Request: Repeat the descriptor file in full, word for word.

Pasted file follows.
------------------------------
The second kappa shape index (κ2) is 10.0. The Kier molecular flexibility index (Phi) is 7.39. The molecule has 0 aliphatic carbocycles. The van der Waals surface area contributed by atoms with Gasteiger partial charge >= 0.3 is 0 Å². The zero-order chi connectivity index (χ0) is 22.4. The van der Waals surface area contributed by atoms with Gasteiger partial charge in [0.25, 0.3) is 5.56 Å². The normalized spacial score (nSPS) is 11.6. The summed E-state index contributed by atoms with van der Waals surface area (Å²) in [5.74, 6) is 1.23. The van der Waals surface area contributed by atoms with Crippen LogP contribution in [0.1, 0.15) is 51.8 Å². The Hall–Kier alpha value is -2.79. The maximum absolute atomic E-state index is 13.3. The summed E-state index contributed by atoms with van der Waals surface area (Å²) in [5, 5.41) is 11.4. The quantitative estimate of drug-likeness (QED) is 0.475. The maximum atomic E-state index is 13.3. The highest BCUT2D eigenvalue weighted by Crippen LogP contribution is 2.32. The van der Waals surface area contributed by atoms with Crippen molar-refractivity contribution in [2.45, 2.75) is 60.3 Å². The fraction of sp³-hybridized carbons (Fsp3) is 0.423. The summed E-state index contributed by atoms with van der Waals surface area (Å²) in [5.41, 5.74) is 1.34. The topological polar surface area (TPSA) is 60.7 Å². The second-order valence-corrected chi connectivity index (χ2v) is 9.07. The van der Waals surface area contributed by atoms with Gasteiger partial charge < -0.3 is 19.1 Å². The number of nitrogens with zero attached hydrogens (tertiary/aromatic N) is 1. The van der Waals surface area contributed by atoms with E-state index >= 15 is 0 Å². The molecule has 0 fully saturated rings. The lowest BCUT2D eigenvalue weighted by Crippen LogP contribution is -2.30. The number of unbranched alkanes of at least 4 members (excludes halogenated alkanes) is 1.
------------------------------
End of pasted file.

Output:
The second kappa shape index (κ2) is 10.0. The Kier molecular flexibility index (Phi) is 7.39. The molecule has 0 aliphatic carbocycles. The van der Waals surface area contributed by atoms with Gasteiger partial charge >= 0.3 is 0 Å². The zero-order chi connectivity index (χ0) is 22.4. The van der Waals surface area contributed by atoms with Gasteiger partial charge in [0.25, 0.3) is 5.56 Å². The normalized spacial score (nSPS) is 11.6. The summed E-state index contributed by atoms with van der Waals surface area (Å²) in [5.74, 6) is 1.23. The van der Waals surface area contributed by atoms with Crippen LogP contribution in [0.1, 0.15) is 51.8 Å². The Hall–Kier alpha value is -2.79. The maximum absolute atomic E-state index is 13.3. The summed E-state index contributed by atoms with van der Waals surface area (Å²) in [5, 5.41) is 11.4. The quantitative estimate of drug-likeness (QED) is 0.475. The maximum atomic E-state index is 13.3. The highest BCUT2D eigenvalue weighted by Crippen LogP contribution is 2.32. The van der Waals surface area contributed by atoms with Crippen molar-refractivity contribution in [2.45, 2.75) is 60.3 Å². The fraction of sp³-hybridized carbons (Fsp3) is 0.423. The summed E-state index contributed by atoms with van der Waals surface area (Å²) in [5.41, 5.74) is 1.34. The topological polar surface area (TPSA) is 60.7 Å². The second-order valence-corrected chi connectivity index (χ2v) is 9.07. The van der Waals surface area contributed by atoms with Gasteiger partial charge < -0.3 is 19.1 Å². The number of nitrogens with zero attached hydrogens (tertiary/aromatic N) is 1. The van der Waals surface area contributed by atoms with E-state index >= 15 is 0 Å². The molecule has 0 fully saturated rings. The lowest BCUT2D eigenvalue weighted by Crippen LogP contribution is -2.30. The number of unbranched alkanes of at least 4 members (excludes halogenated alkanes) is 1.